Attend Local Branches and Field Trips - Visit our Reserves - Record your Bird Sightings
Supporting the West Midland Bird Club is a positive step in conserving important habitat for birds and other wildlife. You will also be contributing to the ornithological knowledge of the region. Get the most from your birding activities by becoming a member today. Using this website will provide you with all the information that is required in making you aware of how this Club functions, how to become involved in Club activities and to encourage you to further your birding interests by developing your knowledge of the birds of the region.
There is plenty of information at hand within these pages, however, please do not hesitate in using the contact us page via the menu or the info@westmidlandbirdclub link at the foot of all pages if you would like to take a personal approach to gathering information; the Club Secretary will be pleased to deal with any enquiry. There is great scope to become involved in a wide range of Club activities, likewise you can go about your birding activities on a personal level and simply enjoy what the West Midland Bird Club has to offer in assisting your interests.
2016 - Regional Black Redstart Survey
This is a joint survey that has been organised through the combined efforts of the West Midland Bird Club and regional network of the British Trust for Ornithology. Throughout 2015 announcements of this survey have been placed on this website and in the Clubs Newsletter to provide an awareness of the project in preparation for the survey commencement date on January 1st 2016. This survey will benefit from your involvement and everyone is welcome and encouraged to take part. Please use the link below to visit the dedicated survey pages in order to find out more about the survey and how you can become involved.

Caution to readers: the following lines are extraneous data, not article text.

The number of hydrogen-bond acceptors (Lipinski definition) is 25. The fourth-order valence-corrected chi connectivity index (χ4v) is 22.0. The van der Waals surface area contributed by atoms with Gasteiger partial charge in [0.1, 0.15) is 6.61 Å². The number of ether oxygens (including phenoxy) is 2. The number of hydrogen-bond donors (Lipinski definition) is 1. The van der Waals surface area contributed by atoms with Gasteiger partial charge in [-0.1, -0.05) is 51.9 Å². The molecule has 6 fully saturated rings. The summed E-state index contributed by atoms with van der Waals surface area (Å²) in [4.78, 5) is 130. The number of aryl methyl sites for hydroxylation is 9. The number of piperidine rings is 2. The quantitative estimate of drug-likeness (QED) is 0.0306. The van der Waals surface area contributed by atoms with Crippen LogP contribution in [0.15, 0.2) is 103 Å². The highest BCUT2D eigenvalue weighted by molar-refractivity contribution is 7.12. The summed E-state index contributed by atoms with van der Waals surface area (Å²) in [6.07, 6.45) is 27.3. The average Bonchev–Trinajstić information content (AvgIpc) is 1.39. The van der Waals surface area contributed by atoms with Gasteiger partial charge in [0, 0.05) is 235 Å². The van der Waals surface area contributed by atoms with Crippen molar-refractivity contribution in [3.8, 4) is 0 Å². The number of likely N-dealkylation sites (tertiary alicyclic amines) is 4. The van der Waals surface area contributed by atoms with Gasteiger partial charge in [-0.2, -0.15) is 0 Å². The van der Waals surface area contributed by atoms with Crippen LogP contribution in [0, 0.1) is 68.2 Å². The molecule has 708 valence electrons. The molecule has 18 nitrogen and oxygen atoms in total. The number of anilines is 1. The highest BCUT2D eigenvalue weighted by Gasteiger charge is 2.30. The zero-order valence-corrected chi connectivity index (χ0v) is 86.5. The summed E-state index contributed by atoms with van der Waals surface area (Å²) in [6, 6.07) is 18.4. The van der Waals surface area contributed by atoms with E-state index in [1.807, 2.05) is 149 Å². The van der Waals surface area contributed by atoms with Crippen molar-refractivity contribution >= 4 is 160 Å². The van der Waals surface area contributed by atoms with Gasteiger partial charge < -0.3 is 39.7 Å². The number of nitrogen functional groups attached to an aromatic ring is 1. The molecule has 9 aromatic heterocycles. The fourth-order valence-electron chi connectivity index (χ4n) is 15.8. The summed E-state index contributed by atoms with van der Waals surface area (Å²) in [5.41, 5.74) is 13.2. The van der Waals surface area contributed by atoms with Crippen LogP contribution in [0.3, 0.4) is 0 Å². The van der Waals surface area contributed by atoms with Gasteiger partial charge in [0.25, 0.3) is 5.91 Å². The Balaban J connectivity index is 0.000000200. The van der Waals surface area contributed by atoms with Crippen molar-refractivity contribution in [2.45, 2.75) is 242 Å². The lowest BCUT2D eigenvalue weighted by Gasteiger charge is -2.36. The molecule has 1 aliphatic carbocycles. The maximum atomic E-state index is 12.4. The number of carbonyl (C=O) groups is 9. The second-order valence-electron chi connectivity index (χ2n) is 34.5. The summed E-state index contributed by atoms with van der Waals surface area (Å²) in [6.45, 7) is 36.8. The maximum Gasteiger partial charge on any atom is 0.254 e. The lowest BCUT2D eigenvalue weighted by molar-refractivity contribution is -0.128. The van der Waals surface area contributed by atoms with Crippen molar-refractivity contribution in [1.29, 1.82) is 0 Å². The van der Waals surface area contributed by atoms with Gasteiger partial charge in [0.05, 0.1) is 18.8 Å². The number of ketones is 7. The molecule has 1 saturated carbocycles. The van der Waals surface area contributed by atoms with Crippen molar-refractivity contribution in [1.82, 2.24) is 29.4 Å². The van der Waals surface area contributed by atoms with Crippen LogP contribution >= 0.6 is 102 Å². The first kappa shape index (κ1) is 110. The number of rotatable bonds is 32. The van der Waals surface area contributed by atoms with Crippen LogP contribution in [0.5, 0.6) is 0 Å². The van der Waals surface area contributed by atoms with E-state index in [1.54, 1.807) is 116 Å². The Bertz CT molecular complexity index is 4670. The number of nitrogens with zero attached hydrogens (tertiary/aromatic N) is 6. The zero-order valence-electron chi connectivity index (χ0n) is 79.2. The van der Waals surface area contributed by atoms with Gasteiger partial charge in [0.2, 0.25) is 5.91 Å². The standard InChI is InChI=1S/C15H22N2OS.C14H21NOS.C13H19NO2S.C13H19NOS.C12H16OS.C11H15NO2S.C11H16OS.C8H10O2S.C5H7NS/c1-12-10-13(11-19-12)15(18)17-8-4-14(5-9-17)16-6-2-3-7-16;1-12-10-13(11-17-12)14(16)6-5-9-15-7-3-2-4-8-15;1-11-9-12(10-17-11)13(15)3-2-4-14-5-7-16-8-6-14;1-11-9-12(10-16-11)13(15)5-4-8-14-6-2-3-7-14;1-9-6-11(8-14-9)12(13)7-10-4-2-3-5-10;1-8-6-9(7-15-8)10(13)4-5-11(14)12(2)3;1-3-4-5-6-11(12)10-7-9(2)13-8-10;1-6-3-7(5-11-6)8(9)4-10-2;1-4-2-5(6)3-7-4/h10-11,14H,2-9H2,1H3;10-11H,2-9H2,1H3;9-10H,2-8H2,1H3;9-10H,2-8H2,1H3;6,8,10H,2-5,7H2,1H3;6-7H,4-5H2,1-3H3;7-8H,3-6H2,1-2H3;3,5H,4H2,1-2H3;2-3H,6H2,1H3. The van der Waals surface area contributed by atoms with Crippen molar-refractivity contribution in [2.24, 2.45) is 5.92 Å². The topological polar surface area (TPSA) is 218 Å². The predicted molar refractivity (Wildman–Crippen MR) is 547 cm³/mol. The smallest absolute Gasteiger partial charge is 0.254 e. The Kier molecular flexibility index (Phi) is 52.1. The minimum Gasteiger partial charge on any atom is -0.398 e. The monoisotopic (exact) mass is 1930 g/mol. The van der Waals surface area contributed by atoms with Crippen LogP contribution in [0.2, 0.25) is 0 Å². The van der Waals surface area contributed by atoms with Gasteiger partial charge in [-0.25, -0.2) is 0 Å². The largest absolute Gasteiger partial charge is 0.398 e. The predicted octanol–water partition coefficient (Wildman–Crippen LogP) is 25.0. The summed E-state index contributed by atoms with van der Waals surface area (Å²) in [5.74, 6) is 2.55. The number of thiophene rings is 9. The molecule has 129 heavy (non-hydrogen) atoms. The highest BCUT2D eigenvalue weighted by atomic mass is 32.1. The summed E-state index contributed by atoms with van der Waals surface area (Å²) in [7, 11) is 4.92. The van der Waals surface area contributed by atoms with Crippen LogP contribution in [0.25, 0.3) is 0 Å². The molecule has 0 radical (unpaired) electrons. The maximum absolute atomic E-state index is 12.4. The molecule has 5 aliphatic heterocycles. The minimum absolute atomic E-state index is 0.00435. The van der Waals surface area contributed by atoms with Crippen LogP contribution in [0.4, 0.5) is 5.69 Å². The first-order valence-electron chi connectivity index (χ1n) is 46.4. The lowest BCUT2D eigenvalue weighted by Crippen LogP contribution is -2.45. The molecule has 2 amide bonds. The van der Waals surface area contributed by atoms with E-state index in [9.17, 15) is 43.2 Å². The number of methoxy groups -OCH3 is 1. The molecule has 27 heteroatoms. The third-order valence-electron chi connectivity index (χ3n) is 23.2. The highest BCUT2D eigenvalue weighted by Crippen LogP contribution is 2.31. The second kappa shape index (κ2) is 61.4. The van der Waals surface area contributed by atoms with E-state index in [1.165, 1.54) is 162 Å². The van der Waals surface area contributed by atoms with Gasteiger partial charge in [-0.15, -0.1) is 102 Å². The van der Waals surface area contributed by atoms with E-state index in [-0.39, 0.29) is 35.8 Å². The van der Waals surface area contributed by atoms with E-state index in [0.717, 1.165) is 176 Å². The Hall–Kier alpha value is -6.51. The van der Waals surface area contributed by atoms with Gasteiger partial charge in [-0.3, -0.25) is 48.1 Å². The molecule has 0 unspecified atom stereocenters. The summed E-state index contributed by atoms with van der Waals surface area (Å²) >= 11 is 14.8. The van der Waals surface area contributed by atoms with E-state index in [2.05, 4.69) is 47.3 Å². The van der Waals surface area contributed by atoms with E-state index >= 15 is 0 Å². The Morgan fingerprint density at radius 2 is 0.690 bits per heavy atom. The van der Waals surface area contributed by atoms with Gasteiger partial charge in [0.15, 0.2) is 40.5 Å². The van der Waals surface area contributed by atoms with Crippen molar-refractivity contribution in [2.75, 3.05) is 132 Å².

Intermediate plumage male Black Redstart
Coleshill, Warwickshire - September 22nd 2011
ageing the bird at approximately 15 months
Photo - Dave Hutton
Local Branch Indoor Meetings and Field Trips
Make the most of your membership by visiting your local branches and enjoy the excellent talks that are taking place throughout the WMBC branch network. Likewise, book a seat on one of the Clubs Field Trips, visiting some of the UKs top birding sites. Detailes for all Branch and Field Meetings can be found on this website by visiting the appropriate location via the menu. The WMBC Newsletter also carries the same information.
Not a member, not a problem! please go along and enjoy the evening or trip, you will be made most welcome.
The West Midland Bird Club
80th Annual Report is now available.
For further information about obtaining this Report or becoming a member of this Club please visit the Join or Our Publications pages of this site. All members of both membership categories of the West Midland Bird Club will receive a copy of the Annual Report.
Spring rainbow over Belvide - Nigel Talbot